The spectrum of Pediatric scarring alopecia, finds Study
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There are few studies examining pediatric scarring alopecia. The objective of this study is to characterize the clinicopathologic findings, comorbidities, and treatment outcomes of pediatric patients with scarring alopecia. Retrospective review was done of patients under age 18 diagnosed with scarring alopecia.

Results:
--27 patients met inclusion criteria with a mean age of 11.2 years and a racial breakdown of 85.2% White, 11.1% Black, and 3.7% Multiracial.

--Clinical scarring was noted in most (23). Biopsy confirmed the diagnosis in most (24).

--The most common diagnoses were folliculitis decalvans (6), lichen planopilaris (6), aplasia cutis congenita (4), tinea capitis (4), and morphea (3).

--Comorbid depression (6) and anxiety (6) were prevalent.

--Of the patients who received follow-up, most who pursued treatment achieved stabilization (55.5%) or slowing of progression (27.8%), with 44.4% of those treated experiencing regrowth.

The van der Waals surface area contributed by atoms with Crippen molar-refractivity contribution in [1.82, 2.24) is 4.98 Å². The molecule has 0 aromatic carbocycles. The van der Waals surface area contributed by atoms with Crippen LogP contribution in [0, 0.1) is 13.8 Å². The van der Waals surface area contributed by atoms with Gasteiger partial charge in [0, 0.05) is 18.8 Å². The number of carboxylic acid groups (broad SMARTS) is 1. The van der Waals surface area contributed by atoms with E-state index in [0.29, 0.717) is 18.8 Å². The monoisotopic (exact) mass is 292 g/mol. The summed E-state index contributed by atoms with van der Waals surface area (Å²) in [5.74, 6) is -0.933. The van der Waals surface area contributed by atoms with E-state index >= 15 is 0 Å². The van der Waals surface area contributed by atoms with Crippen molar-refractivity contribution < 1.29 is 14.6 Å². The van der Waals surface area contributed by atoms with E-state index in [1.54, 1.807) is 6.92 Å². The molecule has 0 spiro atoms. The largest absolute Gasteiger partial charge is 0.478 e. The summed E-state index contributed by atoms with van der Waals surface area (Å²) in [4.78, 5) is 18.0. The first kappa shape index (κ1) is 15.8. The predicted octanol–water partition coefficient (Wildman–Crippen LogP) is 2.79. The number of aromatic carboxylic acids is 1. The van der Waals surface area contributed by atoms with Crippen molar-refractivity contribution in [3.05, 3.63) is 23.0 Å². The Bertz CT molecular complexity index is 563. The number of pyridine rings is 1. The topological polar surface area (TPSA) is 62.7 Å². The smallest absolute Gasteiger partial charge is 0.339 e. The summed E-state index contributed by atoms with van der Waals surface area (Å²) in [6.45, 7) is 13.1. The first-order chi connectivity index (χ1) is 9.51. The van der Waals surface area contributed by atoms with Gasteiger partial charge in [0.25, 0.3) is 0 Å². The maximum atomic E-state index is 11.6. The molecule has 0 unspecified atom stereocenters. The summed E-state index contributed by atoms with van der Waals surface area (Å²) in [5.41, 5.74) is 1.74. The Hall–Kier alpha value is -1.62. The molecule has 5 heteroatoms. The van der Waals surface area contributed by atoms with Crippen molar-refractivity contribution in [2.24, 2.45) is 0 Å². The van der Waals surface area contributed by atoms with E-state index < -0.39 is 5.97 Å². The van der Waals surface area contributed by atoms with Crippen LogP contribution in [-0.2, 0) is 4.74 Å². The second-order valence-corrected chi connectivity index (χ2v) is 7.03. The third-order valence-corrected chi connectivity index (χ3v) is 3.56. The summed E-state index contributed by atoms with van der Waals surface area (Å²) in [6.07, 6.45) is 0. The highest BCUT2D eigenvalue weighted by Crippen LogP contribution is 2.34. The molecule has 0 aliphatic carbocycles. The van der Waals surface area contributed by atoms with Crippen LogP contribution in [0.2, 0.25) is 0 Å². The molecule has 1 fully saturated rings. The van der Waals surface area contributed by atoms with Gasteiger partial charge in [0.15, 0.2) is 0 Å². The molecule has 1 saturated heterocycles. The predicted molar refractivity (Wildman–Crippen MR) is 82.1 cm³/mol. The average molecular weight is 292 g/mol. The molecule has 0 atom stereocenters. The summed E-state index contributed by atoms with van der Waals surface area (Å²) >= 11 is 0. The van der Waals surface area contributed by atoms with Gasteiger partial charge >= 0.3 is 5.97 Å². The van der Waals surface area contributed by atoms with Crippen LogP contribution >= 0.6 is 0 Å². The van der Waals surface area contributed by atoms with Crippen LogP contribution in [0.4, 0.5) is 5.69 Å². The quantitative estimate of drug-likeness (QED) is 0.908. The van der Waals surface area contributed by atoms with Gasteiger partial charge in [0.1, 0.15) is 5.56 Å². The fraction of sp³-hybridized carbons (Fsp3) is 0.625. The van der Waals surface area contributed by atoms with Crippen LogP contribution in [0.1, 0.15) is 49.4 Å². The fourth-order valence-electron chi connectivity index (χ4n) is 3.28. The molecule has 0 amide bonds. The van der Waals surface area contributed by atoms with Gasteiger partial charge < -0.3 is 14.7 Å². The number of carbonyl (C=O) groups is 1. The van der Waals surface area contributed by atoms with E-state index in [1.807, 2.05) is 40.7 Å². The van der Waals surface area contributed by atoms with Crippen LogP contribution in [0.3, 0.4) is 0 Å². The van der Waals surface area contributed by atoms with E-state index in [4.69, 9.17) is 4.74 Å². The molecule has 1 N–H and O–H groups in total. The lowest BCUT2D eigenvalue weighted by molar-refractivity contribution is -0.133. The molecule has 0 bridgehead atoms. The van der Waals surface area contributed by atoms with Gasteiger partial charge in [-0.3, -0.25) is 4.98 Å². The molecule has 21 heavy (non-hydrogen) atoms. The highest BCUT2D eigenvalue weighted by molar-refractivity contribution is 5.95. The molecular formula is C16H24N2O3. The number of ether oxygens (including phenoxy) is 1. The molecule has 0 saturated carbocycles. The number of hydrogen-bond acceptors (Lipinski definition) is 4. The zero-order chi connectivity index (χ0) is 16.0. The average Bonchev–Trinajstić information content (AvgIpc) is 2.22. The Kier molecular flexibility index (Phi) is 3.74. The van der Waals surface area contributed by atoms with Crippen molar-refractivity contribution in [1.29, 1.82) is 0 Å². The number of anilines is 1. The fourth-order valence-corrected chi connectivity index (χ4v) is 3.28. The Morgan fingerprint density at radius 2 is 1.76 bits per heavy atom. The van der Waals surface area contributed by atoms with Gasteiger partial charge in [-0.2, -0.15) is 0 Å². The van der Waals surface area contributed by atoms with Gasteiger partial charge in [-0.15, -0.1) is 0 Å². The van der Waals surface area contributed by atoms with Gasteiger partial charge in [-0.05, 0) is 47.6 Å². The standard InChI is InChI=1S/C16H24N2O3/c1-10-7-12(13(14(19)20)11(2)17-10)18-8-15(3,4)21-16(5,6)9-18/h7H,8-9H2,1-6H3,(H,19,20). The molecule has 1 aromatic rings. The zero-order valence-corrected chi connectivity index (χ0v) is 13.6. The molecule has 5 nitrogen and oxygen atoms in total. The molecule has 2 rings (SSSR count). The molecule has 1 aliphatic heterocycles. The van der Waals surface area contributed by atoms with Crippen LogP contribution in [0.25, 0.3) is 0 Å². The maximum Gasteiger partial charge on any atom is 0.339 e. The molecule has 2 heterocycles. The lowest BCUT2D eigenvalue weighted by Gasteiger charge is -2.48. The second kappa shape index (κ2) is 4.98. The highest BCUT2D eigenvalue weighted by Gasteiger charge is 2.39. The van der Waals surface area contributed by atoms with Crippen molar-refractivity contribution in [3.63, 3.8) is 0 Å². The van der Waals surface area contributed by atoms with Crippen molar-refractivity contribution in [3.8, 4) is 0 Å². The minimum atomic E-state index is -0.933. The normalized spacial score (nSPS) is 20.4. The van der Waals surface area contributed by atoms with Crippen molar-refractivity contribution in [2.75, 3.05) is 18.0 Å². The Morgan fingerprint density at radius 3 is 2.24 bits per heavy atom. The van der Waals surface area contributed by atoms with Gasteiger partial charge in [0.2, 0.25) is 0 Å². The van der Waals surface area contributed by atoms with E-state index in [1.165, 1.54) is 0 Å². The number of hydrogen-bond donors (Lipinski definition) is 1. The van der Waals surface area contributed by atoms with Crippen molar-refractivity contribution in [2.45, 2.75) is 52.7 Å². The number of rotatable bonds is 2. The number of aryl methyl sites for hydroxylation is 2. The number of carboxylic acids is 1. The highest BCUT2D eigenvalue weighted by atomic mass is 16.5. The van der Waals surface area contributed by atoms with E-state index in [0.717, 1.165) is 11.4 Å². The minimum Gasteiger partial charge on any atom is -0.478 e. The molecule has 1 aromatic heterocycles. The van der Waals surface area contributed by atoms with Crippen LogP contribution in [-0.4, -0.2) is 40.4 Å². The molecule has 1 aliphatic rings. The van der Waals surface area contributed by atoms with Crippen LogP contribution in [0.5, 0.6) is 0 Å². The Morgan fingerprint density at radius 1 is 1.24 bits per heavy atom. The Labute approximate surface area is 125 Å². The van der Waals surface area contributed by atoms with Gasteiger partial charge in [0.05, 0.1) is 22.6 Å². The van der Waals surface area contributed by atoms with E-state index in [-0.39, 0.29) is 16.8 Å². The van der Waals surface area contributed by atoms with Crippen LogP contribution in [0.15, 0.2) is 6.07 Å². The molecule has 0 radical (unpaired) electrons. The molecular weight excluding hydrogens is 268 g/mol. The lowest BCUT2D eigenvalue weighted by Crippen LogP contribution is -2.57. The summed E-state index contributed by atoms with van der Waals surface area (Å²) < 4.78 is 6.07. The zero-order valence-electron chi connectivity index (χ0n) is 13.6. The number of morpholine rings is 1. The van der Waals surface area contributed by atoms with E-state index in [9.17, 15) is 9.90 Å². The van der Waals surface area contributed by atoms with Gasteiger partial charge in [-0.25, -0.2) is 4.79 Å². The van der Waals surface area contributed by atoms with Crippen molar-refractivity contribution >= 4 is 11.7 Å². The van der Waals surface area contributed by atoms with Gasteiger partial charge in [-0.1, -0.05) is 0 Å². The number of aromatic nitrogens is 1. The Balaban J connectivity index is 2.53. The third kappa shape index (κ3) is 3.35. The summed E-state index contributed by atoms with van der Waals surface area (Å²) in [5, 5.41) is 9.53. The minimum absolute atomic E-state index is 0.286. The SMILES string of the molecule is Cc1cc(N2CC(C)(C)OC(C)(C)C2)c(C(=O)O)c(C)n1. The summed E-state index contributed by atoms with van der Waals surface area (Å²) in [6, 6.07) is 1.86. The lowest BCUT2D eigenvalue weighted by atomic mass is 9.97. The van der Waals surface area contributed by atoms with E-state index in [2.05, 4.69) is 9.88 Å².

--Mean time to stabilization in the treated population was 19.6 months.

--2 patients did not pursue treatment, but received follow-up and these untreated patients did not experience hair regrowth.

Finally, the majority of patients had clinically obvious primary scarring alopecia. A biopsy may be needed to confirm the diagnosis. Active therapy should be sought, and effective treatment also necessitates the use of multiple treatments. It can take years for a situation to stabilize. Depression and anxiety screening should be sought.

Source: https://onlinelibrary.wiley.com/doi/10.1111/pde.14543
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